What's happening

X.5 September + October 2003
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Digital Citation

What’s happening

Marisa Campbell

back to top  Contests

bullet.gif 3rd UIST Interface-Design Contest 16th Annual ACM Symposium on User Interface Software and Technology
Vancouver, B.C.
November 2-5, 2003

UIST will hold its third annual interaction design contest on Sunday, November 2. Participants are encouraged to explore new interfaces while developing effective solutions to a problem that will be revealed later this year. Past contests involved controlling five dynamic game pieces in a race game and human-computer collaboration in solving challenging bin-packing problems. This year's problem is still being designed, but it will surely be both challenging and entertaining. The final contest will be held during Sunday night's opening reception.

Interaction contest chairs: Kathy Ryall, MERL, and David McGee, Pacific Northwest Lab.

For more information, visit www.acm.org/uist/cfp.html#contest

bullet.gif Student Design Contest CHI 2004
Vienna, Australia
April 24-29, 2004

Professionals in the field of human-computer interaction have a unique opportunity to improve the quality of people's lives. In tackling real-world problems, HCI researchers and designers—in both academia and industry—face the challenge of making the world a better place for all to enjoy. The CHI Student Design Competition represents a new component to the CHI conference and is aimed at meeting three primary goals:

  • Provide an opportunity for students from a variety of design backgrounds (HCI, industrial design, visual design, etc.) to participate at CHI and demonstrate their problem solving and design skills in an international competition against their peers
  • Provide CHI attendees with an interesting perspective on how design teams from different disciplines and different parts of the world approach a common design problem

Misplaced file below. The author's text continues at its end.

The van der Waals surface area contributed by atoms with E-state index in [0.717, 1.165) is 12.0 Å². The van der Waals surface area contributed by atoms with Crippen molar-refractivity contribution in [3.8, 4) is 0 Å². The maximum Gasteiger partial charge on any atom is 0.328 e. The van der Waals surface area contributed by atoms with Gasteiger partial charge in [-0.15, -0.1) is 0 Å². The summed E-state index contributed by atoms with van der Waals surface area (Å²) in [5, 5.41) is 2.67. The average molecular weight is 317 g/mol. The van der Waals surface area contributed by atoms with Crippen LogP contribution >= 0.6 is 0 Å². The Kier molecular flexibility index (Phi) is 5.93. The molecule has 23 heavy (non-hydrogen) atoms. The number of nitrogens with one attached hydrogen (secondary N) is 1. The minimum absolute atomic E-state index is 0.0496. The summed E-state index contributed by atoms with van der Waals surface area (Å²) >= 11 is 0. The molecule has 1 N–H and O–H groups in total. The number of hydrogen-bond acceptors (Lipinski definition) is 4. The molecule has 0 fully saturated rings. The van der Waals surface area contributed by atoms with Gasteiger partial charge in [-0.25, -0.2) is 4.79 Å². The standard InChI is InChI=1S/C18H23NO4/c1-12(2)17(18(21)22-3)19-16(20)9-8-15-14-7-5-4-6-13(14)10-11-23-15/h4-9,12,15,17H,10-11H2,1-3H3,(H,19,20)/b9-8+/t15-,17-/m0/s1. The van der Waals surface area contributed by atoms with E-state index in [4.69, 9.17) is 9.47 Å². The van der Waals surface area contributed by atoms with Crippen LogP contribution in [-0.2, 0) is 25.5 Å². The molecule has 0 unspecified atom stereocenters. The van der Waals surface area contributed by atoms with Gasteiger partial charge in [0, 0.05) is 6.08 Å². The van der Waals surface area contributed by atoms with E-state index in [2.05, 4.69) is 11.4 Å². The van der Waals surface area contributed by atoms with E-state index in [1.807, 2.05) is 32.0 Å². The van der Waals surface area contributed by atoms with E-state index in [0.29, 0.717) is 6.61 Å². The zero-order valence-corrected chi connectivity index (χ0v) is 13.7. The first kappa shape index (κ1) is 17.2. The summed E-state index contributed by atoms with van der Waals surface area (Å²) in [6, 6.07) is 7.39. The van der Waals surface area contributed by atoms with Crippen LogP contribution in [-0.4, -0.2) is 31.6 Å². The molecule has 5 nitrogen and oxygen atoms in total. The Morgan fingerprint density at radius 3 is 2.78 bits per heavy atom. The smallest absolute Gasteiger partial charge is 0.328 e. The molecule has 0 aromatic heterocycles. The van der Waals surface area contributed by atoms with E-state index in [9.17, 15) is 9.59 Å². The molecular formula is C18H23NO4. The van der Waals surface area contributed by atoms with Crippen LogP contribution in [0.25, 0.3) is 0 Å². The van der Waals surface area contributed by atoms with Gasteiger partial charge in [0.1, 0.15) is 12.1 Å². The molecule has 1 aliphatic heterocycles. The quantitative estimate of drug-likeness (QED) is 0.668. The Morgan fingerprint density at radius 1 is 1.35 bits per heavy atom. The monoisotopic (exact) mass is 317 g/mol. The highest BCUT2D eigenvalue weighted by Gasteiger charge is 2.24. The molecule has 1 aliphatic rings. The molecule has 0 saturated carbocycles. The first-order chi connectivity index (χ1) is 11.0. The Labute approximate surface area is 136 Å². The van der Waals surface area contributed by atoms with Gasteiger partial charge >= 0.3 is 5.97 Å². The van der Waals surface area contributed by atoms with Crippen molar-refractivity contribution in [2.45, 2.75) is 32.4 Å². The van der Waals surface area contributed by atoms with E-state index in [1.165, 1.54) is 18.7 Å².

• Provide CHI attendees with a refreshing new category to enjoy in addition to the traditional research papers and topical discussions

The Student Design Competition consists of three rounds, each focusing on a different modality for communicating ideas and solution at an academic conference. Each team will be asked to prepare a written paper, a poster, and a short presentation.

Design programs in universities and colleges from around the world are encouraged to consider this competition and even incorporate it into their academic curriculum for interested students.

All accepted papers are published in the Student Competition section of the Extended Abstracts conference publication, and the top entries to the Student Competition will earn a Certificate of Recognition. The winning entry will be recognized during the closing plenary session of the CHI 2004 conference.

bullet.gif The Design Problem

In 2004, the Olympic Summer Games will return to its original setting—Athens, Greece. In recent years, the Olympic Games have undergone much scrutiny for their inconsistency in administering judged events. Sports such as diving, synchronized swimming, gymnastics, and ice-skating have all had their share of controversy regarding scoring procedures and the ultimate awarding of medals. Resolving this problem is essential to the integrity of judged Olympic events.